FJRT: Well, trends are unpredictable, and once something becomes a trend, you have as many people following it just because it's a trend as because of its inherent appeal, but what's the appeal that allowed this particular trend to form in the first place?

I'm going to go back to anarchy, in the case of apocalypses, and the chance to fight back against seeming hopelessness in the case of dystopias. They’re opposites that in many ways speak to the same needs.

Why now? Well, we've been in a recession for the better half of my life. Speaking as a member of a generation that has come of age or is about to come of age in a world where the old wisdom we've been raised on about going to school and expecting to be able to build a life at the end of it no longer applies, where it's difficult enough to stay on your feet let alone get there in the first place, the idea of giving that injustice a form that you can fight, or escaping from it altogether... yeah, it sounds pretty good.

AMM: Hmm. This I can understand. I really enjoyed reading Confessions…  Do you plan to write a sequel?

FJRT:  No, I always saw this one as a standalone. I won't say it's completely impossible that I'll ever return to the Zombie Slayer universe, but I like where the story begins and ends and didn't leave any intentional room for more.

I've got plenty more books in the works though, mostly YA Horror of varying levels of seriousness. My husband and I have a YA Horror/Sci-Fi series, The Prospero Chronicles, the first book of which, Splinters, will be out this fall, and to say we're excited would be a significant understatement.

AMM: I’ll definitely keep an eye out for Splinters! Tell me, how did you get into writing?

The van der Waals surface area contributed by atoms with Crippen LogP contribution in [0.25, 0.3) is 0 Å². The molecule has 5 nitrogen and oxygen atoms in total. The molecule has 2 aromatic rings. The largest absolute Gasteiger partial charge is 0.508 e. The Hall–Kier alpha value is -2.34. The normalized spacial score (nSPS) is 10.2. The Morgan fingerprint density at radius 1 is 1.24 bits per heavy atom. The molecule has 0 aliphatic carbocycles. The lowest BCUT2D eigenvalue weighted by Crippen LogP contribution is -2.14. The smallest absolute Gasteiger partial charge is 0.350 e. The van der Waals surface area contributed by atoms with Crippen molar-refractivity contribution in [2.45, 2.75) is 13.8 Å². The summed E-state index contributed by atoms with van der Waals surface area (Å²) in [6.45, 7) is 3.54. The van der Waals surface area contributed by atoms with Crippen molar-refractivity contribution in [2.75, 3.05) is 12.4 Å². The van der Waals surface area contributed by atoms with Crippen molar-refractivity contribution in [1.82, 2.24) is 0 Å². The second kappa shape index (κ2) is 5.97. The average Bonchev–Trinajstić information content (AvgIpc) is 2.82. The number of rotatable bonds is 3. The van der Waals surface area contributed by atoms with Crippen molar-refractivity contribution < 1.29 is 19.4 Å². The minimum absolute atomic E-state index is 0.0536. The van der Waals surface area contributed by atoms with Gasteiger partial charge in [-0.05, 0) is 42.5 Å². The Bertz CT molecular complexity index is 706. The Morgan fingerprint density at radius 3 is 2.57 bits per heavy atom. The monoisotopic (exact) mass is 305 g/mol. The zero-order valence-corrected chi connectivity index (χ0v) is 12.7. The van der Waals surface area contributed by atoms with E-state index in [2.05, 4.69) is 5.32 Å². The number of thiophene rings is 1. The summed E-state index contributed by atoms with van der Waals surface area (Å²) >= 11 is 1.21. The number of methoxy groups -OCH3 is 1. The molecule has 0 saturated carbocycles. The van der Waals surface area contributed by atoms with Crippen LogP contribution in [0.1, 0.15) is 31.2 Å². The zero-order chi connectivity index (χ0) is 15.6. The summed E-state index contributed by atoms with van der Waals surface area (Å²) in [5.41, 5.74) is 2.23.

FJRT:  Stories have always been a huge part of my life. Some of my earliest memories are of my parents taking me to a bookstore reading circle. I've been writing for as long as I can remember, but I was about sixteen before I started getting serious about publishing fiction. It's a very personal thing and really exposing to share at first.

AMM: I agree. It took me a long time before I told anyone I wanted to be a writer. And now for my final question, and one that I love to ask. Would you like to share one or more aspects of yourself most people don’t know about you?

FJRT:  I like baking and hate roller coasters. Okay, if you know me personally, you probably know that by now, but they're both things that people who only know me as an author of horror stories with not-to-be-messed-with heroines don't usually expect. I like to be harmlessly scared, but roller coasters are something completely, soul-scaringly, I-will-claw-someone's-eyes-out-to-escape different. And I believe in equality and refusing to be bound by gender stereotypes, but that doesn't mean I think none of the activities traditionally considered feminine have any value. There's something very satisfying about making something from scratch and sharing it.


F.J.R. Titchenell is an author of Young Adult Sci-Fi and Horror fiction. She is represented by Jennifer Mishler of Literary Counsel and currently lives in San Gabriel, California with her husband and fellow author, Matt Carter, and their pet king snake, Mica.

The "F" is for Fiona, and on the rare occasions when she can be pried away from her keyboard, her kindle, and the pages of her latest favorite book, Fi can usually be found over-analyzing the inner workings of various TV Sci-Fi universes or testing out some intriguing new recipe, usually chocolate-related.
Confessions of the Very First Zombie Slayer (That I Know of) is F.J.R. Titchenell’s first novel. Her first novel coauthored with Matt Carter, Splinters, will be available fall of 2014.